Global News Journal

Beyond the World news headlines

from Afghan Journal:

The Taliban in Afghanistan’s once impregnable Panjshir Valley

Photo

Last month driving up Afghanistan's magnificent Panjshir valley, you couldn't help thinking if the resurgent Taliban would ever be able to break its defences, both natural and from the Tajik-dominated populace. With its jagged cliffs and plunging valleys, Panjshir has been largely out of bounds  for the  Taliban, whether during the civil war or in the past 10 years when it has expanded a deadly insurgency against western and Afghan forces across the country. But on Saturday, the insurgents struck, carrying out a suicide bombing at a provincial reconstruction team base housing U.S. and Afghan troops and officials.

They were halted outside the base, but according to the provincial deputy governor they succeeded in  killing two civilians and wounding two guards when they detonated their explosives. The Taliban claimed responsibility, saying the first suicide bombing in a decade was a message to Western forces that they were not secure anywhere in the country. They said the  bombers came from within Panjshir, which if true  would worry people even more  because that would suggest the penetration was deeper and there could be more attacks.

The Long War Journal's Bill Roggio wrote that the bombing was a propaganda coup for the Taliban. Panjshir is the home of the legendary Northern Alliance commander Ahmad Shah Massoud who was assassinated by two days before the Sept 11, 2001 attacks. Under Massoud's leadership the Panjshir Valley held out against not only against the Taliban, but famously the Soviet before them.

All along the drive by the side of the rushing Panjshir river on way to Massoud's hilltop mausoleum, the relics of the war against the Russians have been preserved : rusted tanks on roadsides and an overturned  armoured personnel carrier in the river. There were giant Massoud posters everywhere and because it was the anniversary of his assassination at the hands of a pair of men who pretended to be journalists, the ceremonial gates to the valley were draped in black.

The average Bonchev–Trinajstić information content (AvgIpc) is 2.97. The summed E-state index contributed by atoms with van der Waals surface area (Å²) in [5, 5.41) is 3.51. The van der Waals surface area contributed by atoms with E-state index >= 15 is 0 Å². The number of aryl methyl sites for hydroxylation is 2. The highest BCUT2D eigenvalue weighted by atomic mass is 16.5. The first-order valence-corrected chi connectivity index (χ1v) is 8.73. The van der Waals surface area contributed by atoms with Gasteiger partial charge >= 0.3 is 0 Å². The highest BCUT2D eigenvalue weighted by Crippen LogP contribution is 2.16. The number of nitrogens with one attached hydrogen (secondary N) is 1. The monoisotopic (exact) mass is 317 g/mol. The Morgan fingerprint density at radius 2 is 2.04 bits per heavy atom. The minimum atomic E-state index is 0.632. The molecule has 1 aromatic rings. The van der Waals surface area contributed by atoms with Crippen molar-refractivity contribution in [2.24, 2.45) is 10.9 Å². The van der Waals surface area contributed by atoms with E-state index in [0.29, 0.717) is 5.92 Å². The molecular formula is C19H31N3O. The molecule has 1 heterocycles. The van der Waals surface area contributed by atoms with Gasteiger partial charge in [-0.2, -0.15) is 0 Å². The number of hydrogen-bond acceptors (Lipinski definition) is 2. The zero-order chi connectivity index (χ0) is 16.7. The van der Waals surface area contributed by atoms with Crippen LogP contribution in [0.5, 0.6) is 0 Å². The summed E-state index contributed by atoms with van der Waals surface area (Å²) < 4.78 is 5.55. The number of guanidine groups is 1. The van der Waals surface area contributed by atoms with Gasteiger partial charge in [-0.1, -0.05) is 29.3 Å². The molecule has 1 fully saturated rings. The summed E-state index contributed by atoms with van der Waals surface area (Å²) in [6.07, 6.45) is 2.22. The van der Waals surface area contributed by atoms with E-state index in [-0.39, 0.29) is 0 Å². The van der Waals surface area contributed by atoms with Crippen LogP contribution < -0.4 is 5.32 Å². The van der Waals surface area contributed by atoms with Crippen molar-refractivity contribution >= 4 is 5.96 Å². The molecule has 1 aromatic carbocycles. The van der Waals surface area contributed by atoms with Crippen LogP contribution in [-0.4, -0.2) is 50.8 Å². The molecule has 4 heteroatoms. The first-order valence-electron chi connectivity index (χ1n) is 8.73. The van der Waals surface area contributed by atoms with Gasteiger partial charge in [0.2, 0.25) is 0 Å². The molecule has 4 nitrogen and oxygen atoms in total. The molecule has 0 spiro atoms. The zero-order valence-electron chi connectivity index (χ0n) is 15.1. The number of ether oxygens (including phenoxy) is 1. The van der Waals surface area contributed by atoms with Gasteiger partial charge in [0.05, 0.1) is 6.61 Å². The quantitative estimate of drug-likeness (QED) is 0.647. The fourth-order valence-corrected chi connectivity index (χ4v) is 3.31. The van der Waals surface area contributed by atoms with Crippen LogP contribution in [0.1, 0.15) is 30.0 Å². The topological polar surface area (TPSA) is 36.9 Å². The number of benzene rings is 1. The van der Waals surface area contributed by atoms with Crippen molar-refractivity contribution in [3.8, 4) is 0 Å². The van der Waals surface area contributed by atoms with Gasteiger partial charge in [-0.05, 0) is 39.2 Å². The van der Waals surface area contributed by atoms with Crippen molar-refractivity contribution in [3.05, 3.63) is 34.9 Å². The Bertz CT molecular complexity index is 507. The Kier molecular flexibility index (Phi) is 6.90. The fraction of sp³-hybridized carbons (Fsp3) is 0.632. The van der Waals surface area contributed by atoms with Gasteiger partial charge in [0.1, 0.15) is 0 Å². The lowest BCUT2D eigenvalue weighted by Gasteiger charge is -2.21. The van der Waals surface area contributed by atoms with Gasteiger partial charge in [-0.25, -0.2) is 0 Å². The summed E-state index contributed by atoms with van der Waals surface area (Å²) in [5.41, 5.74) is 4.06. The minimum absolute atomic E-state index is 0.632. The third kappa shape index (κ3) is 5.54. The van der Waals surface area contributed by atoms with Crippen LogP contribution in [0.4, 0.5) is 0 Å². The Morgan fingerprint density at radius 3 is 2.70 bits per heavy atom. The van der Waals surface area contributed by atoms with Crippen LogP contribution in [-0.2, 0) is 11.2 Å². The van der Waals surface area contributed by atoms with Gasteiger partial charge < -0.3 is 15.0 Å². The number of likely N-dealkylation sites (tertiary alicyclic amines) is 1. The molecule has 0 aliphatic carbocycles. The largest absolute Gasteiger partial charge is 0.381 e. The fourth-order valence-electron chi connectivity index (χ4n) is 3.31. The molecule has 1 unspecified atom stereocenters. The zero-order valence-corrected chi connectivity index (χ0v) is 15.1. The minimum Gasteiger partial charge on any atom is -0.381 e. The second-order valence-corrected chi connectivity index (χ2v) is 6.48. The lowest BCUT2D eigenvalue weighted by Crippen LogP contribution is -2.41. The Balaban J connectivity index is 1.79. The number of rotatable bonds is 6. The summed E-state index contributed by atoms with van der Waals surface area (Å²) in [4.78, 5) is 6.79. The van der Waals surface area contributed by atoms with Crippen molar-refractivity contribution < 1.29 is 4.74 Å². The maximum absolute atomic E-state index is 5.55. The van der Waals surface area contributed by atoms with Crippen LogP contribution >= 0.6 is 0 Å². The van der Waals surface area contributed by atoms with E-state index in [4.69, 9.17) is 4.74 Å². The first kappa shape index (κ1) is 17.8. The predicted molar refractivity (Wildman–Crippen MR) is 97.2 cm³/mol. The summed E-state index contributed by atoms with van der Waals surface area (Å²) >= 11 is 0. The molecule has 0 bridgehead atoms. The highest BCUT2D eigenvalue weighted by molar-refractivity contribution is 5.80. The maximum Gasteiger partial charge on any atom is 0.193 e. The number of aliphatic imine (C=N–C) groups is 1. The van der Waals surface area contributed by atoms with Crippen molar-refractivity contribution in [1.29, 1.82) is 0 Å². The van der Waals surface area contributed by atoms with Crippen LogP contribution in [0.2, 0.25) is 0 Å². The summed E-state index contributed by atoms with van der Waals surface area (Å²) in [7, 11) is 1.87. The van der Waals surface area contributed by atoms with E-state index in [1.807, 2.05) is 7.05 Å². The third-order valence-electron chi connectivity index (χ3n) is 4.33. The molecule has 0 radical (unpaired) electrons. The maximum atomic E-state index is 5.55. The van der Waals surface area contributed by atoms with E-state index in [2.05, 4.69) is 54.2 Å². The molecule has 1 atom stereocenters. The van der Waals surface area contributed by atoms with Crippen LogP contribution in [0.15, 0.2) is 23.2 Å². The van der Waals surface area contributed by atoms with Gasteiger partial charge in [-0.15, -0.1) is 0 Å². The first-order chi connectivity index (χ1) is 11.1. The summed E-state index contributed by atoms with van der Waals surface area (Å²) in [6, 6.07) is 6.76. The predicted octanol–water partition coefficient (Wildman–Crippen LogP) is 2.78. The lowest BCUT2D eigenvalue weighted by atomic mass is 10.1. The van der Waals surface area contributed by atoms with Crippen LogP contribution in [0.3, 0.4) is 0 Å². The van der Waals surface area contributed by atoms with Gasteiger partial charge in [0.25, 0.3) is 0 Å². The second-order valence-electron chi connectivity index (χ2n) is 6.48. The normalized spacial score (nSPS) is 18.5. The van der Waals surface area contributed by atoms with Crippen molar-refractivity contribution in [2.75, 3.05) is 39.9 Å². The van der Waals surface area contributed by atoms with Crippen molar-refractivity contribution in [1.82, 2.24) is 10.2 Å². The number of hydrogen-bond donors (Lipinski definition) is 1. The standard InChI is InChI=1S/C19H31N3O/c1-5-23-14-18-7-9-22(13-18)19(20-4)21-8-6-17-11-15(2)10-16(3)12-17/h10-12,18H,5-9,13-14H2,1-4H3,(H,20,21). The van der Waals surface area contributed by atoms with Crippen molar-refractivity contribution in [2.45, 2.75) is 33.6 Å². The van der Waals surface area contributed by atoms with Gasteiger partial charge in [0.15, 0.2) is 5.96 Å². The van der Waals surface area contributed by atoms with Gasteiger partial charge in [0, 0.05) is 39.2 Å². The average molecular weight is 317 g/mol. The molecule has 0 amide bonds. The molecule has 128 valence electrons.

from Pakistan: Now or Never?:

Insurgency in Pakistan: what next?

Photo

After last weekend's attack on the headquarters of the Pakistan Army in Rawalpindi, one of the questions being asked with a rather troubling air of inevitability was: where next? That question was answered on Thursday with a string of attacks across the country, including three in Lahore.

So now, what next?

Many expect the attacks to continue, as militants based in the country's heartland Punjab province unleash a wave of violence ahead of a planned military offensive against the Pakistani Taliban in their stronghold in South Waziristan.  Few are prepared to predict either how much worse they could get, nor exactly how Pakistan will respond.

Afghanistan’s angry Norwegian bites back

Photo

It is both fascinating and horrifying to overhear a bad argument between two old friends. The drama is compelling but you shudder at the pain of each wounding criticism.

I doubt Kai Eide, the U.N.’s top man in Afghanistan, will be holidaying again with his former deputy, Peter Galbraith, after a lacerating row between them over electoral fraud. Once the best of friends, the two have fallen out spectacularly over what should have been done to prevent the ballot stuffing, vote rigging and intrigue that Western powers now publicly admit badly marred the August 20 poll in Afghanistan. Were the stakes not so high, the fight could be brushed off as the consequence of clashing egos and the vagaries of human nature. But the dispute has cast doubt on whether any outcome of the vote can be considered legitimate. A second round may still happen, depending on a recount of suspect votes likely to conclude in a few days. On current trends President Hamid Karzai will emerge the winner, but will look like spoiled goods in the eyes of many in the Obama administration. Obama needs a credible political partner in Kabul to help him sell to Americans the cost in blood and treasure of whatever approach he eventually decides to take on continuing the counter-insurgency fight in Afghanistan.

Southeast Asia’s Islamists try the domino theory

Photo

Photo: Jihad book collection in Jakarta Sept.21, 2009. REUTERS/Supr

A half-century ago, Washington worried about Southeast Asian nations falling like dominoes to an international communist movement backed by Maoist China, and became bogged down in the Vietnam War.

Noordin Top, believed to be the mastermind behind most of the suicide bombings in Indonesia — including the July 17 attacks on two luxury Jakarta hotels — pronounced himself to be al Qaeda’s franchise in Southeast Asia.

Iraq six years on — waving hello or goodbye?

Photo

By Aws Qusay

BAGHDAD – When U.S. bombs rained on Baghdad in 2003, rocking the ground beneath me, I would never have imagined U.S. soldiers would later join my family for a birthday party.

In fact, I and most Iraqis could not believe Saddam Hussein was really on his way out six years ago. Even after his statue was toppled in Firdos Square, many believed his real plan  to eject the Americans would come, and that the easy invasion was really an ambush. In the end it kind of was, though not of Saddam’s doing.

  •